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Let's Reminisce: Gathered Words both enthralls and instructs
By Jerry Lincecum
Sep 5, 2017
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As one who has encouraged and also taught scores of individuals to write their life stories, I welcome The Gathered Words of Mulberry, Texas as the life story of a place, lovingly but also critically brought together by one of its citizens.  The compiler/editor of this remarkable book, John Gregory Hall was born in this deep bend of the Red River more than eighty years ago, but his record of its history both extends back to earlier times and looks ahead to the future.  Adding to the book’s appeal are Hall’s frequent allusions to classic European writers of the 19th and 20th centuries, such as Walter Benjamin and Marcel Proust.

 

The assortment of stories, told in a rich mixture of voices and media, with many period photographs, makes me think of a micro version of William Faulkner’s mythical Yoknapawpha County, with its aristocratic Compsons, rascally Snopeses, and sturdy yeoman farmers in between (which could well have included the Halls, whose family history provides the spine of Gathered Words).  

 

As with Faulkner, it’s the stories that make Hall’s book hard to put down (despite the fact that at almost 600 large format pages, it weighs more than three pounds).  Consider the Fannin County “desperadoes” Hunter and Green, who were shot to death in Mulberry on Feb. 10, 1898, after they had fatally wounded Constable T. E. Milstead.  Having brought together various accounts of the shooting and the crimes leading up to it, Hall provides a fitting conclusion by including photographs of the tombstone he placed on the grave (which the two men shared), with their names and the caption “Called Outlaws.”

 

Mulberry had more than its share of “colorful personalities.”  One who might have been created by Faulkner was Gideon Smith, who purchased 3,000 acres of land on Red River that he cleared and put in cultivation. He owned a number of slaves who worked on his plantation raising corn and cotton as well as hogs, horses, and cattle.  With the coming of the Civil War Smith raised a volunteer regiment and was elected captain, later promoted to colonel.  In 1909 he was looked back on as one of Fannin County’s leaders: “Col. Smith belonged to that old time class of Southern gentlemen who were always remarkable for their chivalry, their noble and honorable acts, generous deeds and gentlemanly bearings.” (Not to mention White Supremacy.)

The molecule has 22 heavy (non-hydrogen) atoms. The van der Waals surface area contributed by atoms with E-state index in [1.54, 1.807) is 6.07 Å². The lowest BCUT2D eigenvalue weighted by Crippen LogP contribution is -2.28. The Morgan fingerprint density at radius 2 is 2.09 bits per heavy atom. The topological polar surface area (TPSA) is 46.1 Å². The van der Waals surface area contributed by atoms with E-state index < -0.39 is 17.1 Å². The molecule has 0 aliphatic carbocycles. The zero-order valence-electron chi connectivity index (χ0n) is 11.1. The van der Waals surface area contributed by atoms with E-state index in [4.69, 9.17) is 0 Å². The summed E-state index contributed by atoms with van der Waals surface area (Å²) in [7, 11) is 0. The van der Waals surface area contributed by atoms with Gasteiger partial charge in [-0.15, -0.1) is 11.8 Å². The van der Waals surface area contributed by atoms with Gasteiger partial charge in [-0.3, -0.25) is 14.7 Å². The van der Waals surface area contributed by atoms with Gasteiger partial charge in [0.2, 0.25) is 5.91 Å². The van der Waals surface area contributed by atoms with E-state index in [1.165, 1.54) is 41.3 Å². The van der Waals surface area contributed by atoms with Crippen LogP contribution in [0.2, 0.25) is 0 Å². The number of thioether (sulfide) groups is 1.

One major topic in the Mulberry story, the Rural Resettlement Administration of the New Deal era, was unknown to me, despite my having grown up in rural Texas.  One of President Roosevelt’s “alphabet agencies,” this one had the goal of renewing agriculturally exhausted, worn-out land and relocating struggling rural families to homesteads planned by the federal government.  In 1937 it was announced that 16 sandy-land farms in Mulberry Bend on Red River would be divided into economic farm units. The size of the farms would run from 60 to 150 acres, all improved with a 4-room or 5-room house, a good barn and a poultry house.

 

The section of Gathered Words on the 1940s examines the impact of WWII on Mulberry and some of its citizens.  These include Pfc. Trini Sanchez, who was a member of the firing squad that executed Pvt. Eddie D. Slovik, the first American soldier to be court-martialed for desertion since the American Civil War.  Trini, who was a member of one of Mulberry’s prominent Mexican-American families, said the execution wasn’t “an uppermost memory of the war. His most profound memory was the Battle of the Bulge, in which 1/3 of his company was killed.”

 

Available from Amazon.com for only $21, this book is a colossal bargain. The range and breadth of interesting stories in Gathered Words is such that I have merely scratched the surface.  It’s the kind of book you will tell your friends about and keep returning to because Mulberry’s remarkable characters and vignettes stir you to revisit your own life story and the places that helped to make you the person you have become. 

 

Jerry Lincecum is a retired Austin College professor who now teaches older adults to write their autobiographies and family histories.  Email him at jlincecum@me.com.